Television Review

It’s a bird, it’s a plane . . . it’s another superhero show

David Lyons stars as Vince Faraday, a superhero without super powers but with a special cape that helps him fight crime. David Lyons stars as Vince Faraday, a superhero without super powers but with a special cape that helps him fight crime. (Justin Lubin/NBC)
By Sarah Rodman
Globe Staff / January 7, 2011

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Perhaps Tina Turner said it best: “We don’t need another hero.’’

With the glut of snazzy suit-clad crime fighters clogging the big screen — and suffering serious injuries on Broadway — it’s hard to muster enthusiasm about another vigilante donning a disguise.

But that’s not stopping NBC from giving it a go with “The Cape,’’ premiering Sunday at 9 p.m., and moving to its regular Monday 9 p.m. slot on Jan. 17.

Vince Faraday (David Lyons, “ER’’) is an upstanding cop on a corrupt force in the fictional Palm City whose world is upended when he’s framed for a series of murders by a perpetrator known only as “Chess.’’ Although he doesn’t have superpowers, former soldier Faraday becomes the titular hero — nicking his alter ego from his son’s favorite comic book — with the help of a special cape on loan from the leader of a gang of circus performers-cum-bank robbers. Comely, justice-seeking blogger Orwell (Summer Glau, “Terminator: The Sarah Connor Chronicles’’) joins his fight to clear his good name for the disgraced family that thinks he’s dead and thwart the nefarious efforts of a villainous billionaire CEO, Peter Fleming (James Frain, “True Blood’’) — who is, of course, Chess.

Those battered by the network’s last tangle with the super-powered — the once-promising, gradually maddening, and finally sputtering “Heroes’’ — may be understandably wary of getting to know the man behind the mask. But the first couple of episodes offer reason for cautious optimism.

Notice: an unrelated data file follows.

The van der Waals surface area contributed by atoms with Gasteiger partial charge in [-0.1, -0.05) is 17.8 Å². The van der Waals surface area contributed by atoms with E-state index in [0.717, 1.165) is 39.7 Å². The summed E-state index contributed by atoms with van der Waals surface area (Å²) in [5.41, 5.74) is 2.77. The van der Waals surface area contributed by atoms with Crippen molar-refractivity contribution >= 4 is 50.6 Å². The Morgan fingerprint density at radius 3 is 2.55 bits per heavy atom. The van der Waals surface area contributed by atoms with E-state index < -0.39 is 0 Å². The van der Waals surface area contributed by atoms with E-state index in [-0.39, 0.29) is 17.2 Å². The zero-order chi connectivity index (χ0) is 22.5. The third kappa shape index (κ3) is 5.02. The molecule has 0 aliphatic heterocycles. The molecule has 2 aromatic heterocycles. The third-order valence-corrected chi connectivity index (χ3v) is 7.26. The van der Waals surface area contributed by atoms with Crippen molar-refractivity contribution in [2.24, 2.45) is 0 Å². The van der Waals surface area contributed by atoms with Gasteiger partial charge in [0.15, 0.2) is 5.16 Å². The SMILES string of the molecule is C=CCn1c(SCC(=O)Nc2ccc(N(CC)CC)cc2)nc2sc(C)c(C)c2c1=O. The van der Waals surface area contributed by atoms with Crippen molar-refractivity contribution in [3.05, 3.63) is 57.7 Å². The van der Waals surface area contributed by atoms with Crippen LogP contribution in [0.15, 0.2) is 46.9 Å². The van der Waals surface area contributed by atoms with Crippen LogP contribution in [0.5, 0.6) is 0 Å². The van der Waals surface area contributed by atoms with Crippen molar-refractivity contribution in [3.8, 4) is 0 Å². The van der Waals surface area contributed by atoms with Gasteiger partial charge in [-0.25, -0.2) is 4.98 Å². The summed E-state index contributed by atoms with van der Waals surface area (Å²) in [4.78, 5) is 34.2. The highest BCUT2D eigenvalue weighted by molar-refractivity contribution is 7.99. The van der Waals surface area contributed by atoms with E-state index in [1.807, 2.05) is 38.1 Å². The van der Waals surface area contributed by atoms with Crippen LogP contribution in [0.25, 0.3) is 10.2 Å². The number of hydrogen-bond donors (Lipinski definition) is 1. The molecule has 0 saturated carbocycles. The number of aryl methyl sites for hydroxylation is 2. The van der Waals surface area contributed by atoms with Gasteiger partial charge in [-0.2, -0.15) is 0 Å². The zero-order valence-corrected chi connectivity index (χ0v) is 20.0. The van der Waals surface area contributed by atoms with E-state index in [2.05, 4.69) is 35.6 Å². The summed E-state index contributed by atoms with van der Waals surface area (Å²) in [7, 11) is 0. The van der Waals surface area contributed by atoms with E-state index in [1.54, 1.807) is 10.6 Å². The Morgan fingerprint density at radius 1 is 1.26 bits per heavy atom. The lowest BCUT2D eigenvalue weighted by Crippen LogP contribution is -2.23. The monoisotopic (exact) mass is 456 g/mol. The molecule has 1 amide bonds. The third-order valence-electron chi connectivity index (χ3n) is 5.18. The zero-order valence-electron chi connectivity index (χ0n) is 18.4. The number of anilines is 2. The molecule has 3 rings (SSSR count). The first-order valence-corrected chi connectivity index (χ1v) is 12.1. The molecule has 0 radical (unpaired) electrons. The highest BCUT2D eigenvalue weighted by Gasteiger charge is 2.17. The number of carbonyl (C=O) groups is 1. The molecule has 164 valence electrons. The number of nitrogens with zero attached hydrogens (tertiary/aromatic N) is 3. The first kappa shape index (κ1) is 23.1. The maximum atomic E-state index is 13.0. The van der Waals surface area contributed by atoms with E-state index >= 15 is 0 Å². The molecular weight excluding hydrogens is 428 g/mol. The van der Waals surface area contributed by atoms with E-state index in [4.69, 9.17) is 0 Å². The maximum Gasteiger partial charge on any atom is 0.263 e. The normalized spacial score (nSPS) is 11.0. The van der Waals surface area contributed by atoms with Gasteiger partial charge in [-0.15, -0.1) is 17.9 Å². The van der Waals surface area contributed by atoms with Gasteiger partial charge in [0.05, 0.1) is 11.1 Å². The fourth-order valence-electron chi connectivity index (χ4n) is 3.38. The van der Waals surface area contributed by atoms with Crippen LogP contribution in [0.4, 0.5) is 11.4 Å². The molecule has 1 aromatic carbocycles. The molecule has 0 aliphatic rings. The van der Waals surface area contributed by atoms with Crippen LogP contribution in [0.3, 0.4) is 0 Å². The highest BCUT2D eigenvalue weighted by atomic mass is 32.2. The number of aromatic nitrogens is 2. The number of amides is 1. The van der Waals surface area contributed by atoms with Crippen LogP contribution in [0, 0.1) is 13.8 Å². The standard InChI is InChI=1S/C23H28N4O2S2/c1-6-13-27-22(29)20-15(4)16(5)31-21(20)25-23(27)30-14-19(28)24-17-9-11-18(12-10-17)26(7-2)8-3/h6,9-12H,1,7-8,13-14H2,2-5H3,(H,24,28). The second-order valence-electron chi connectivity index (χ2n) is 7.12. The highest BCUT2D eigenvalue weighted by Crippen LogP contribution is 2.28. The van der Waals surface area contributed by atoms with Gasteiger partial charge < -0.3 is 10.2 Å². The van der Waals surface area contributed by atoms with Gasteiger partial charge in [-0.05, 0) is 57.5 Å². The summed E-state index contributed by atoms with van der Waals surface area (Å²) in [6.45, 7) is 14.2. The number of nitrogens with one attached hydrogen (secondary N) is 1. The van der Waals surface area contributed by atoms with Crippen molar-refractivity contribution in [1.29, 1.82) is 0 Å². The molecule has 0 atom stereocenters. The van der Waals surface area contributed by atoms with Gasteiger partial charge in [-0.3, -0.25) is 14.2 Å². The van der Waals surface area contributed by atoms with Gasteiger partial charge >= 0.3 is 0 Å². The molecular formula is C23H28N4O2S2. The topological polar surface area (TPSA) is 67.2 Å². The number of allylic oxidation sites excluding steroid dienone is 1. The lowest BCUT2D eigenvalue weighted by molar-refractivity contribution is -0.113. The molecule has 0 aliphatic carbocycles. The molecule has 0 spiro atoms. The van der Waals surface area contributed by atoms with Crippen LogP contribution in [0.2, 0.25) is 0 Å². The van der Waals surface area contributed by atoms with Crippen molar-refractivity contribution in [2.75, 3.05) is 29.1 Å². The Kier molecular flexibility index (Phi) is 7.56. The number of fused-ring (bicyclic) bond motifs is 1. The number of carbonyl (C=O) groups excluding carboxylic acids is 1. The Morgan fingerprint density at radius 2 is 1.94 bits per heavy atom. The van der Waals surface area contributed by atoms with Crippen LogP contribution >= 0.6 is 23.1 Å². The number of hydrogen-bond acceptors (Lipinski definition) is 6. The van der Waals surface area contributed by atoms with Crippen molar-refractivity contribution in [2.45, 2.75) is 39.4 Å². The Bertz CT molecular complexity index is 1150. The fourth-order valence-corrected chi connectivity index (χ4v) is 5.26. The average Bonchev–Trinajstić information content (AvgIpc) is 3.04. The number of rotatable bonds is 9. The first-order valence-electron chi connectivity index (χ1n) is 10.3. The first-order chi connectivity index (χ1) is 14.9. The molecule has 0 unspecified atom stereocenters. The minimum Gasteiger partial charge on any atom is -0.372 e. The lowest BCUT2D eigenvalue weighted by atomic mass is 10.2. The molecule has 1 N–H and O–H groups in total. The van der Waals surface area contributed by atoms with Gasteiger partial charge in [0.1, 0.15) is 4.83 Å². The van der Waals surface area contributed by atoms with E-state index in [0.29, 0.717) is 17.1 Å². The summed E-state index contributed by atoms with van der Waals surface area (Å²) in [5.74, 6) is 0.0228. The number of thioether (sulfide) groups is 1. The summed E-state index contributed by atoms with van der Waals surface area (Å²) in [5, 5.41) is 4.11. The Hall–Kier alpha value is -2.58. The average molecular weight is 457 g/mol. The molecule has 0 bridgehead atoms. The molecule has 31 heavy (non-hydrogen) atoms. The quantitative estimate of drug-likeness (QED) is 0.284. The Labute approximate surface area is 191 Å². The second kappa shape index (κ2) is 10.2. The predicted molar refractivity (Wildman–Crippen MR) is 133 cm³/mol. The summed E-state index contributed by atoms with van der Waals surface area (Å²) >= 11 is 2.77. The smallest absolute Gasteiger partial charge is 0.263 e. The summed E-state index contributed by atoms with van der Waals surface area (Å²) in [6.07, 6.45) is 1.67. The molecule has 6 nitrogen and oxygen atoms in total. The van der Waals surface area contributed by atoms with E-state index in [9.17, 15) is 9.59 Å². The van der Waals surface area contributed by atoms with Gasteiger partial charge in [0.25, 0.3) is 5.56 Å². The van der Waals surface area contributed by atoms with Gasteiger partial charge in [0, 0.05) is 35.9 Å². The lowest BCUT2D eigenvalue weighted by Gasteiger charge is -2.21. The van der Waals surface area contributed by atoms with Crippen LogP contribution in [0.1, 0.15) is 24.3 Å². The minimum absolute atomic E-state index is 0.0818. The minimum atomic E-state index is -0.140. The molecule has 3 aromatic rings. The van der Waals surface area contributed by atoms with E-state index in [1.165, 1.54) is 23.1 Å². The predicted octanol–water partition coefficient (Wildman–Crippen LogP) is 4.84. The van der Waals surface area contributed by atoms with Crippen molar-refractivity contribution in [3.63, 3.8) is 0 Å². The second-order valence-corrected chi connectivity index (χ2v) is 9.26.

While little about “The Cape’’ could be deemed fresh — from its noir-ish “Dark Knight’’-esque color palette to the sometimes boilerplate dialogue — the show has several elements going for it.

Chief among these is the unexpected humor peppered throughout. From a running gag about the lameness of his moniker — “Well, you’ll work on it,’’ says one grateful recipient of the Cape’s derring-do — to the malevolent mirth Keith David brings to the role of Cape mentor (and leader of the circus freak bank robbers) Max Malini, the show has fun where it can. Executive producer Tom Wheeler also occasionally brings a pleasing comic book eye to shot composition.

In addition to David, Frain is charismatically loathsome and the guest cast is a likable lot that includes Brit bruiser Vinnie Jones as the unfortunately complected henchman “Scales’’ and “West Wing’’ alum Richard Schiff as a comically apoplectic bureaucrat.

Working against “The Cape’’ is the kind of stuff that commonly works against shows like it, namely the logic busters. Wouldn’t Vince’s son recognize his voice when he visits him as “The Cape’’? Why wouldn’t the Cape just kill Chess when he has one of several opportunities? Would a regular dude — awesome cape and impeccable workout regimen notwithstanding — really bounce back as quickly as Vince does from various beatings?

But this is fantasy, of course, and there’s a promising sense of self-reflection in the show’s foundation. At one point, after a particular fancy besting by the Cape, Fleming/Chess gives a chuckle that seems to say “well, maybe this could be a little fun after all.’’ Hopefully, the same will be true of “The Cape.’’

Sarah Rodman can be reached at


Starring: David Lyons, James Frain, Summer Glau, Jennifer Ferrin, Keith David

On: NBC, Channel 7

Time: Sunday night, 9-11